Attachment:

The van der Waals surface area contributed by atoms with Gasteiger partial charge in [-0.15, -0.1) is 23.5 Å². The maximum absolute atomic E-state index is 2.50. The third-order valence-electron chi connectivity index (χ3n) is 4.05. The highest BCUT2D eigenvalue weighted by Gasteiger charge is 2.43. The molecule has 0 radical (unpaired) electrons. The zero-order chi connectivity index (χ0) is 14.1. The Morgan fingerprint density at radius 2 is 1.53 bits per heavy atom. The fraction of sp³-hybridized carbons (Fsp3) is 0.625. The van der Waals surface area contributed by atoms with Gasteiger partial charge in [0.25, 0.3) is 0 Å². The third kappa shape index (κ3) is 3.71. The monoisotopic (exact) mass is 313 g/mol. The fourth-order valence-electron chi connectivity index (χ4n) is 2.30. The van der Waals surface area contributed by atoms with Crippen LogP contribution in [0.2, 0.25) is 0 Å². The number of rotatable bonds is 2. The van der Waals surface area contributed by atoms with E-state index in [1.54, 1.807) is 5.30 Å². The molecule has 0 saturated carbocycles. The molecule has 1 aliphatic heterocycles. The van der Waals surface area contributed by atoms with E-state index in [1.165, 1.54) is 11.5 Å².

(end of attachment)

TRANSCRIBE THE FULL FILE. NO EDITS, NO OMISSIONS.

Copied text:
The van der Waals surface area contributed by atoms with Gasteiger partial charge in [-0.15, -0.1) is 23.5 Å². The maximum absolute atomic E-state index is 2.50. The third-order valence-electron chi connectivity index (χ3n) is 4.05. The highest BCUT2D eigenvalue weighted by Gasteiger charge is 2.43. The molecule has 0 radical (unpaired) electrons. The zero-order chi connectivity index (χ0) is 14.1. The Morgan fingerprint density at radius 2 is 1.53 bits per heavy atom. The fraction of sp³-hybridized carbons (Fsp3) is 0.625. The van der Waals surface area contributed by atoms with Gasteiger partial charge in [0.25, 0.3) is 0 Å². The third kappa shape index (κ3) is 3.71. The monoisotopic (exact) mass is 313 g/mol. The fourth-order valence-electron chi connectivity index (χ4n) is 2.30. The van der Waals surface area contributed by atoms with Crippen LogP contribution in [0.2, 0.25) is 0 Å². The number of rotatable bonds is 2. The van der Waals surface area contributed by atoms with E-state index in [1.54, 1.807) is 5.30 Å². The molecule has 0 saturated carbocycles. The molecule has 1 aliphatic heterocycles. The van der Waals surface area contributed by atoms with E-state index in [1.165, 1.54) is 11.5 Å².